They met on the hill…

Trump's Proposed First Move Eerily Like Hitler's

When I read the above Huffington blog post, I finally let myself cry about the nightmare of Donald Trump poised to take over our country.  I haven't let myself go beneath my protective layer of sarcastic, bleak humor because I don't want to let Donald Trump get inside me.  I don't want to give him the power to make me despair.  But this article broke through my defenses.  Just to make sure Eric Schmeltzer wasn't also manipulating my feelings, I looked up the original Reuter's report:

EXCLUSIVE-Trump could seek new law to purge government of Obama appointees

Clearly Schmeltzer is not exaggerating.  He doesn't toss around comparisons to Hitler lightly, so I take very seriously his evaluation of Chris Christie's statements.  And the nightmare has become too real for me to protect myself from it anymore.

But after letting go and crying, I searched my feelings for despair and didn't find it.  What I did find is a profound sadness.  Sadness for our nation, for all the people who believe in Trump's nightmare, and for all who will suffer because of it if he's elected, including so many of those who right now are yelling their virulent support for Trump on the floor of the Republican Convention.

I also feel outrage, but I don't know how to talk about that yet.

All week I have had these words on my mind, a poem that I wrote 30 years ago, in 1986 while in seminary, after witnessing somehow this encounter of angels on the hill behind the chapel.  I've never completely understood it, but apparently it speaks to me again now, in some way, about the tragedy we are calling a presidential campaign.

They met on the hill,  
and the first angel said,"You must be an angel." 
The second one said,"You are an angel, too.You are the angel of mercy,and I—I am the angel of fear." 
"Ah, we two go together, then,"said the first angel.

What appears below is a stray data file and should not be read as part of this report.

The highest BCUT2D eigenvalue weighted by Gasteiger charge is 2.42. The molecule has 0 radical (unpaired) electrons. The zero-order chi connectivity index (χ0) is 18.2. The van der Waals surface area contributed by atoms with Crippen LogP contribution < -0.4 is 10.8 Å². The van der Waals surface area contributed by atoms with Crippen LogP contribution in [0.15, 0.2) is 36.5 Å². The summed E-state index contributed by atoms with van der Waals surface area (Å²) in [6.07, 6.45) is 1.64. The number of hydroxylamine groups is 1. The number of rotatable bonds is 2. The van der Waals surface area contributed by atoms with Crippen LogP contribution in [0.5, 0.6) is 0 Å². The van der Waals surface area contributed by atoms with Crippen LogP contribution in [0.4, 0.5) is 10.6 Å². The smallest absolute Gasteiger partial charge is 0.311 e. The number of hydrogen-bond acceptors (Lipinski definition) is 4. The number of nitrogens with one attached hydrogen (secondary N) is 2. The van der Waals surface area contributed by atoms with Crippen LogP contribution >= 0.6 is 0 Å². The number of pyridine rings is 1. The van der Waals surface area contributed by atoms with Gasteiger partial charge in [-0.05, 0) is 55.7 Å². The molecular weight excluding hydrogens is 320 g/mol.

And so they did.

photo:  Angel on interior dome of the Hagia Sofia in Istanbul, edited


A girl can be anything she wants

All the years of rage and hopelessness and beating my head and heart against the relentless oppression of women's strength, and tonight I see a woman standing in the midst of a cheering crowd, winning her party's nomination to become President.  I felt in my heart as a young girl that the words "You can be anything you want, even President" were a lie.  There had never been a President who wasn't a White man.  That's who Presidents are.

Eight years ago a Black man stood in the midst of a cheering crowd, a Black man became President.  It was such a strange sight, strange and wonderful.  A wall came tumbling down.

But in my heart I still believed that there would never be a woman President in my lifetime.  I would never see a woman empowered to be the leader of our nation.

And then tonight my heart broke open and all those years of rage and hopelessness and beating my head and heart against the relentless oppression of women's strength—of MY strength—flew out and left only stunned hope.  Maybe it wasn't a lie.  Maybe a girl really can be anything she wants now, even President.


Real feelings

For a person with chronic depression, it's hard to tell what's depression and what's a real feeling. I feel sad and angry and discouraged. And scared, I have to say it.  I don't admit to scared normally. 

Sad could be depression. Discouraged, maybe depression. Angry, though, is not a depressed feeling. Neither is scared. You have to feel like you're part of the world to be angry at it or scared of it. 

So I can be half sure these are actual feelings that I don't have to dismiss because they're "just the depression talking."  These ones I can embrace as really me. I really do feel sad and angry and discouraged and scared. Since I know two of them are real, I'm claiming them all.  

I'm so practiced at dismissing my unhappy feelings that I'm not clear on how to feel them. One more thing to undertake in a time of undertakings.
Which I think gives me another feeling called Crap.